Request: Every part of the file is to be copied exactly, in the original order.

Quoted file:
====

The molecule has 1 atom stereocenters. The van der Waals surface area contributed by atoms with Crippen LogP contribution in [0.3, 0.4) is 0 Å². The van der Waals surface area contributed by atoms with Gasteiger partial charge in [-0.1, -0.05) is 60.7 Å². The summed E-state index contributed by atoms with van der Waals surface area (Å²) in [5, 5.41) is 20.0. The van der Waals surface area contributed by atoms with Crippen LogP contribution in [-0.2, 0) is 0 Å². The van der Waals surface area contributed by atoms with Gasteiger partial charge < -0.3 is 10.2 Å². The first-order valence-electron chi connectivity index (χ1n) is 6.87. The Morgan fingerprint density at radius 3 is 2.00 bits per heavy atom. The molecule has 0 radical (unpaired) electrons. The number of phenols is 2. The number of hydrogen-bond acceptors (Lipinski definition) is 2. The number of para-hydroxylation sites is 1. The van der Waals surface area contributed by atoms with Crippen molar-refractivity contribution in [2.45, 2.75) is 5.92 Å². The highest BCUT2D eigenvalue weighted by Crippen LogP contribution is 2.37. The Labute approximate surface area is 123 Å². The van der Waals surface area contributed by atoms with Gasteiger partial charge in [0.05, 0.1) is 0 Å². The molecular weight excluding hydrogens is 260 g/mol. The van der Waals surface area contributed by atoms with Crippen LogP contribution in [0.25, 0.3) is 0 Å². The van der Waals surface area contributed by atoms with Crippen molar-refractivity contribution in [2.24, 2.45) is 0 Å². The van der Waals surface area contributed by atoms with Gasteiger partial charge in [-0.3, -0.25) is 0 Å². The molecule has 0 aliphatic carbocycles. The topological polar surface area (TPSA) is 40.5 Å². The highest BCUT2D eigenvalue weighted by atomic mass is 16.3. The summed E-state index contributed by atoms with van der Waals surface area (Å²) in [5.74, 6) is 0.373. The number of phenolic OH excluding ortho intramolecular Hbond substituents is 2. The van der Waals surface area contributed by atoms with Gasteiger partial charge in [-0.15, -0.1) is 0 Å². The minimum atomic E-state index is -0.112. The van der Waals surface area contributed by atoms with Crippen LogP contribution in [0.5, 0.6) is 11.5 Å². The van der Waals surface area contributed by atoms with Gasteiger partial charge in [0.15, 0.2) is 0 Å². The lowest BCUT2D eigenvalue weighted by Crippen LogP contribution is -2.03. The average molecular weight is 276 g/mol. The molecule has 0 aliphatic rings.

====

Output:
The molecule has 1 atom stereocenters. The van der Waals surface area contributed by atoms with Crippen LogP contribution in [0.3, 0.4) is 0 Å². The van der Waals surface area contributed by atoms with Gasteiger partial charge in [-0.1, -0.05) is 60.7 Å². The summed E-state index contributed by atoms with van der Waals surface area (Å²) in [5, 5.41) is 20.0. The van der Waals surface area contributed by atoms with Crippen LogP contribution in [-0.2, 0) is 0 Å². The van der Waals surface area contributed by atoms with Gasteiger partial charge < -0.3 is 10.2 Å². The first-order valence-electron chi connectivity index (χ1n) is 6.87. The Morgan fingerprint density at radius 3 is 2.00 bits per heavy atom. The molecule has 0 radical (unpaired) electrons. The number of phenols is 2. The number of hydrogen-bond acceptors (Lipinski definition) is 2. The number of para-hydroxylation sites is 1. The van der Waals surface area contributed by atoms with Crippen molar-refractivity contribution in [2.45, 2.75) is 5.92 Å². The highest BCUT2D eigenvalue weighted by Crippen LogP contribution is 2.37. The Labute approximate surface area is 123 Å². The van der Waals surface area contributed by atoms with Gasteiger partial charge in [0.05, 0.1) is 0 Å². The molecular weight excluding hydrogens is 260 g/mol. The van der Waals surface area contributed by atoms with Crippen LogP contribution in [0.25, 0.3) is 0 Å². The van der Waals surface area contributed by atoms with Crippen molar-refractivity contribution in [2.24, 2.45) is 0 Å². The van der Waals surface area contributed by atoms with Gasteiger partial charge in [-0.3, -0.25) is 0 Å². The molecule has 0 aliphatic carbocycles. The topological polar surface area (TPSA) is 40.5 Å². The highest BCUT2D eigenvalue weighted by atomic mass is 16.3. The summed E-state index contributed by atoms with van der Waals surface area (Å²) in [5.74, 6) is 0.373. The number of phenolic OH excluding ortho intramolecular Hbond substituents is 2. The van der Waals surface area contributed by atoms with Gasteiger partial charge in [-0.15, -0.1) is 0 Å². The minimum atomic E-state index is -0.112. The van der Waals surface area contributed by atoms with Crippen LogP contribution in [0.5, 0.6) is 11.5 Å². The van der Waals surface area contributed by atoms with Gasteiger partial charge in [0.15, 0.2) is 0 Å². The lowest BCUT2D eigenvalue weighted by Crippen LogP contribution is -2.03. The average molecular weight is 276 g/mol. The molecule has 0 aliphatic rings.